Dane Mizutani / St. Paul Pioneer Press
ST. PAUL -- There have been flashes of brilliance. No doubt about that. It’s so obvious that Wild winger Kevin Fiala, at the ripe age of 22, boasts a skill set most common folk can only dream of. He can carry the puck like a yo-yo through the neutral zone and just as quickly unleash a blistering wrist shot that even the best goaltenders would struggle to stop. His biggest weakness? He’s constantly doing too much when he has the puck on his stick.
RALEIGH, N.C. — A couple of months ago, Wild general manager Paul Fenton put everyone in the locker room on notice, flipping fan favorite Nino Niederreiter to the Carolina Hurricanes for Victor Rask, straight up. “We are looking for consistency,” Fenton said at the time. “It shows players that nothing is forever. It gives them an alert that if they want to be here, they’re going to have to play and play the way we want them to play and be successful.”
WASHINGTON, D.C. -- Matt Read woke up in Tucson, Ariz. Thursday, March 21, ready for a game as a member of the Iowa Wild later that night. Then his phone rang. Just like that, Read, a former star at Bemidji State, was headed to the airport to meet up with the Minnesota Wild in the nation’s capital. He had been recalled under emergency conditions in advance of Friday night’s game against the Washington Capitals.
MINNEAPOLIS -- It’s hard to believe that longtime Gophers women’s hockey coach Brad Frost is a couple of favorable breaks away from still being a P.E. teacher in the Twin Cities suburbs. What’s even harder to believe? He says he would be perfectly content if that was his reality right now. “No doubt,” said Frost, whose first job out of college was as a physical education teacher at Northview Elementary School in Eagan. “That was great for me. I was living my dream. I didn’t realize that coaching at a level like this was even something that was possible.”
ST. PAUL -- Jason Zucker lamented his missed opportunities following a frustrating 3-1 loss to the Colorado Avalanche on Tuesday, March 19. He replayed each moment in his mind after the game, recalling some of the most minute details. There was the backhander he sent wide left with a yawning cage in front of him. “In the moment I’m thinking there’s no way I can go to my forehand,” Zucker said. “Maybe I could have.”
ST. PAUL -- Not long after the puck squirted past him in overtime in the semifinals of the Big Ten tournament last weekend, Gophers goaltender Mat Robson sat quietly in the locker room, perhaps realizing to himself that it was the last time. As a highly coveted collegiate free agent, Robson has been courted by NHL teams all season, trying his best to keep all that talk on the back burner.
ST. PAUL -- It’s uncanny how Wild defenseman Jared Spurgeon always seems to find a way to stand out. Though the 5-foot-9, 170-pound Spurgeon is one of the smallest players on the team, he’s one of the biggest in terms of impact. You could make a legitimate case that Spurgeon has been the team’s MVP this season, netting a career-high 14 goals and dishing out 27 assists, while serving as a stabilizing force on the blue line.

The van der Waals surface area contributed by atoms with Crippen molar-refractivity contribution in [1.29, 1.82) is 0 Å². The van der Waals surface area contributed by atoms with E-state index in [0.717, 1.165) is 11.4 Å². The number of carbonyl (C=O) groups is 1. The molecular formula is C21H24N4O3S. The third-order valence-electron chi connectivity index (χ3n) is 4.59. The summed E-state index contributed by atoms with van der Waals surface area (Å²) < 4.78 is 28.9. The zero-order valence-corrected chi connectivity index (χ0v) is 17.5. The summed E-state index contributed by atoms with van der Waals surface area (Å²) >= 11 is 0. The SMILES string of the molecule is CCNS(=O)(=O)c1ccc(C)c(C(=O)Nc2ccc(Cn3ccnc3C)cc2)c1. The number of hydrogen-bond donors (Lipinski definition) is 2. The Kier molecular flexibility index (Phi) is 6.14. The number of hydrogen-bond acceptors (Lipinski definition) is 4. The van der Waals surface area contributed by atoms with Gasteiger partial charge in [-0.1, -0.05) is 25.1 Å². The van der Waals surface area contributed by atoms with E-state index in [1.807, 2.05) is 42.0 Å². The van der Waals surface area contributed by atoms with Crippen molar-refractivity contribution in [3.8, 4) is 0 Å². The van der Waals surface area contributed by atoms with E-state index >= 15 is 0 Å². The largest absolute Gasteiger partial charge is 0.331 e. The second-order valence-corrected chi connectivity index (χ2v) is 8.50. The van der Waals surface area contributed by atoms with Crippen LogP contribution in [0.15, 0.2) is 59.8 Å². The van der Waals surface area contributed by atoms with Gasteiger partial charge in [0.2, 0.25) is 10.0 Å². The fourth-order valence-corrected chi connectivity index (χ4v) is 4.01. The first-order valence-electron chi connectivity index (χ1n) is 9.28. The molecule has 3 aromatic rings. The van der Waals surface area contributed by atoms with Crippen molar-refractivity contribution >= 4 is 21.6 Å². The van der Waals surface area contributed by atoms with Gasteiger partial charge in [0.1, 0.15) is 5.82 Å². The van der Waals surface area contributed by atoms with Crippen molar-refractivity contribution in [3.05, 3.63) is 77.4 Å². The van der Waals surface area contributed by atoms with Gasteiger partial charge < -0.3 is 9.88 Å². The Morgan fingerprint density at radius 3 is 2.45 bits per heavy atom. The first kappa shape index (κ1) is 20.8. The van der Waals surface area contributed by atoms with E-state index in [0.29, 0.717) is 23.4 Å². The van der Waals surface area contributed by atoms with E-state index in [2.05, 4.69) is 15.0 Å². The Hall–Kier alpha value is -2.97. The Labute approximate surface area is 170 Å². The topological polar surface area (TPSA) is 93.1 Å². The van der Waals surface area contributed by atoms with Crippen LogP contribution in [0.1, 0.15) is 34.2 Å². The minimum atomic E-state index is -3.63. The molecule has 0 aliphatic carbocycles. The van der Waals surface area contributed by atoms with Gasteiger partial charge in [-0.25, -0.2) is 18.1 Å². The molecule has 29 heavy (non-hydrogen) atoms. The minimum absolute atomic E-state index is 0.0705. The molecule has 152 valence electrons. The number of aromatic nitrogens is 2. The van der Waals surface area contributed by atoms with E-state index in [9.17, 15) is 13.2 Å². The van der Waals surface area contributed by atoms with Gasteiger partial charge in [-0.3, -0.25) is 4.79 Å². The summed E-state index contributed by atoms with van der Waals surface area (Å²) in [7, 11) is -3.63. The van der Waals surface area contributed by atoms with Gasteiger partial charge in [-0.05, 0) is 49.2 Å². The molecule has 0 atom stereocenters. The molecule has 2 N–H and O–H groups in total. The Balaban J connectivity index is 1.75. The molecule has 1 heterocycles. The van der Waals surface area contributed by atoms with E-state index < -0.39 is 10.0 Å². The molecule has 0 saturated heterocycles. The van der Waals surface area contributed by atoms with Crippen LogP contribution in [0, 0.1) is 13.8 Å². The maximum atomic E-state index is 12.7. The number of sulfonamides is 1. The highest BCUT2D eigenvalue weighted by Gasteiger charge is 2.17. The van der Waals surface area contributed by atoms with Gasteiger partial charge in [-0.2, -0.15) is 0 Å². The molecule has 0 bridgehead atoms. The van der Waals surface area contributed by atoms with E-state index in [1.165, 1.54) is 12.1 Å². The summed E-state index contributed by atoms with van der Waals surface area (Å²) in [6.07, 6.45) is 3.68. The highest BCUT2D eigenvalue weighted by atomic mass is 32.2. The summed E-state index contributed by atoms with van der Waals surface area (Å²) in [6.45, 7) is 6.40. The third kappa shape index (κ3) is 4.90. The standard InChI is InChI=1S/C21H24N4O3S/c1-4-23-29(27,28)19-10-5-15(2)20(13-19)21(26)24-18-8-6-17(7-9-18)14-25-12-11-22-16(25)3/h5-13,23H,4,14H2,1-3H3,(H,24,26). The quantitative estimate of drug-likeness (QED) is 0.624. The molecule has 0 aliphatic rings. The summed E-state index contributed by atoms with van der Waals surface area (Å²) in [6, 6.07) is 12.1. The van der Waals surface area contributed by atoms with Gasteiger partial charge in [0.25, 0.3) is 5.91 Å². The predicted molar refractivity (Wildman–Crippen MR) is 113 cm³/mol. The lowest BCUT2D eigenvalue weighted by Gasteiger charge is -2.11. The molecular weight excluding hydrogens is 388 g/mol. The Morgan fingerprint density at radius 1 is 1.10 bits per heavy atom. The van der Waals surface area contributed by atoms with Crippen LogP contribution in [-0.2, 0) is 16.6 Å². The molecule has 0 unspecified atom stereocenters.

ST. PAUL -- Let’s just say if the Minnesota Wild make the playoffs at the end of what figures to be a sprint to the finish line, they will have earned their spot. They entered the weekend three points behind the Arizona Coyotes and two points ahead of the Colorado Avalanche in the race for the final Western Conference playoff spot. In other words, the Wild had some work to do over with 11 games left in the season, including Saturday’s contest against the New York Rangers.
MINNEAPOLIS -- There’s a tattered piece of white tape in the bowels of Ridder Arena. It has worn out over time, and remnants of the leftover adhesive are now more visible than anything else. What’s left is a subtle reminder to the members of the Gophers women’s hockey team before they step onto the ice. “We leave all the crap that we have to deal with back in the locker room,” senior winger Taylor Williamson said. “As soon as we step over that piece of white tape, it’s about having fun and choosing joy, as (assistant coach Joel Johnson) always says.”
EAGAN, Minn. -- After what general manager Rick Spielman called a one-year vacation, defensive tackle Shamar Stephen is back with the Vikings. Both sides agreed to a three-year, $12.45 million deal on the opening day of the NFL’s legal tampering period. “We used to call him ‘The Big Fundamental’ when he was here because he did everything right,” coach Mike Zimmer said, giddy about getting Stephen back in the mix. “He worked hard. He helped in the running game. He worked every single day on his craft of trying to rush the passer.”